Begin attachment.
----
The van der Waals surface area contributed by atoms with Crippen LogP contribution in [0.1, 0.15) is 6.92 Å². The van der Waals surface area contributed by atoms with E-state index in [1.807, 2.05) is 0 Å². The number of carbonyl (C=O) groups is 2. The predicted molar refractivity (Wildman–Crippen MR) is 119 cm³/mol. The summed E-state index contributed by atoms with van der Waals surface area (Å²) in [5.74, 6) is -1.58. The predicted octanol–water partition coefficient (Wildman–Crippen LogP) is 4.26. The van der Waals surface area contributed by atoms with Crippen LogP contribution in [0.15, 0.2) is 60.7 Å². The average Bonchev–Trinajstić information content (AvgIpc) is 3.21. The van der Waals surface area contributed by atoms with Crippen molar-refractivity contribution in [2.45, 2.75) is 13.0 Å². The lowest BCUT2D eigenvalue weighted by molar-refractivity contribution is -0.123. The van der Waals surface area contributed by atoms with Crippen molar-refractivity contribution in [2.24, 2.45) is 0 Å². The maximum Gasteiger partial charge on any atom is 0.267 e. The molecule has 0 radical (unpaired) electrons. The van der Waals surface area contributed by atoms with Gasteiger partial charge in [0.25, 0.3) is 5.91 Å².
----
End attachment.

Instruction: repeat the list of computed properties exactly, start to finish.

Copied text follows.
The van der Waals surface area contributed by atoms with Crippen LogP contribution in [0.1, 0.15) is 6.92 Å². The van der Waals surface area contributed by atoms with E-state index in [1.807, 2.05) is 0 Å². The number of carbonyl (C=O) groups is 2. The predicted molar refractivity (Wildman–Crippen MR) is 119 cm³/mol. The summed E-state index contributed by atoms with van der Waals surface area (Å²) in [5.74, 6) is -1.58. The predicted octanol–water partition coefficient (Wildman–Crippen LogP) is 4.26. The van der Waals surface area contributed by atoms with Crippen LogP contribution in [0.15, 0.2) is 60.7 Å². The average Bonchev–Trinajstić information content (AvgIpc) is 3.21. The van der Waals surface area contributed by atoms with Crippen molar-refractivity contribution in [2.45, 2.75) is 13.0 Å². The lowest BCUT2D eigenvalue weighted by molar-refractivity contribution is -0.123. The van der Waals surface area contributed by atoms with Crippen molar-refractivity contribution in [2.24, 2.45) is 0 Å². The maximum Gasteiger partial charge on any atom is 0.267 e. The molecule has 0 radical (unpaired) electrons. The van der Waals surface area contributed by atoms with Gasteiger partial charge in [0.25, 0.3) is 5.91 Å².